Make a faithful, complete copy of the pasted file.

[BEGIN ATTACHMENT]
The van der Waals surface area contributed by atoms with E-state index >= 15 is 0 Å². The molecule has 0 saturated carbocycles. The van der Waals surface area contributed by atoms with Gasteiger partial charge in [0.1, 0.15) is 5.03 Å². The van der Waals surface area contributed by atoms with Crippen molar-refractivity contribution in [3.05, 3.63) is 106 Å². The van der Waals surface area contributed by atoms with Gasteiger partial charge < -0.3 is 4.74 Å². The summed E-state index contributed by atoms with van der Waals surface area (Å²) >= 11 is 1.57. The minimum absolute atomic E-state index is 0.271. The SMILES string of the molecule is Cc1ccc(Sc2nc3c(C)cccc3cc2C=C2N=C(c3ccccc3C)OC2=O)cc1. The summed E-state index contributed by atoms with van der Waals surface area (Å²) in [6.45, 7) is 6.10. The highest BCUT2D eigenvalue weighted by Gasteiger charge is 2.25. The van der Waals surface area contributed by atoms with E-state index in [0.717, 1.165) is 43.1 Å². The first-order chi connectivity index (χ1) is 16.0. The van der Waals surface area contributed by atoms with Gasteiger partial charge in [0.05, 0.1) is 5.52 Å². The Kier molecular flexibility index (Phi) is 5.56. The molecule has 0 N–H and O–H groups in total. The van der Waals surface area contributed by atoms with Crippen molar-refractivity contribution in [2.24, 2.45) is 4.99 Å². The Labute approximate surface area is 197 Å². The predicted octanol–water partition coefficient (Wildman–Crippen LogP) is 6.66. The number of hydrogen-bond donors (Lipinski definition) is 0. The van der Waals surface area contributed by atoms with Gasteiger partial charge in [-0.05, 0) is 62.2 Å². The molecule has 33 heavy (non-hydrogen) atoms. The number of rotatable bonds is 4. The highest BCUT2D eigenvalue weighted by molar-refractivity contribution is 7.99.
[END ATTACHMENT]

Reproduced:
The van der Waals surface area contributed by atoms with E-state index >= 15 is 0 Å². The molecule has 0 saturated carbocycles. The van der Waals surface area contributed by atoms with Gasteiger partial charge in [0.1, 0.15) is 5.03 Å². The van der Waals surface area contributed by atoms with Crippen molar-refractivity contribution in [3.05, 3.63) is 106 Å². The van der Waals surface area contributed by atoms with Gasteiger partial charge < -0.3 is 4.74 Å². The summed E-state index contributed by atoms with van der Waals surface area (Å²) >= 11 is 1.57. The minimum absolute atomic E-state index is 0.271. The SMILES string of the molecule is Cc1ccc(Sc2nc3c(C)cccc3cc2C=C2N=C(c3ccccc3C)OC2=O)cc1. The summed E-state index contributed by atoms with van der Waals surface area (Å²) in [6.45, 7) is 6.10. The highest BCUT2D eigenvalue weighted by Gasteiger charge is 2.25. The van der Waals surface area contributed by atoms with E-state index in [0.717, 1.165) is 43.1 Å². The first-order chi connectivity index (χ1) is 16.0. The van der Waals surface area contributed by atoms with Gasteiger partial charge in [0.05, 0.1) is 5.52 Å². The Kier molecular flexibility index (Phi) is 5.56. The molecule has 0 N–H and O–H groups in total. The van der Waals surface area contributed by atoms with Crippen molar-refractivity contribution in [2.24, 2.45) is 4.99 Å². The Labute approximate surface area is 197 Å². The predicted octanol–water partition coefficient (Wildman–Crippen LogP) is 6.66. The number of hydrogen-bond donors (Lipinski definition) is 0. The van der Waals surface area contributed by atoms with Gasteiger partial charge in [-0.05, 0) is 62.2 Å². The molecule has 33 heavy (non-hydrogen) atoms. The number of rotatable bonds is 4. The highest BCUT2D eigenvalue weighted by molar-refractivity contribution is 7.99.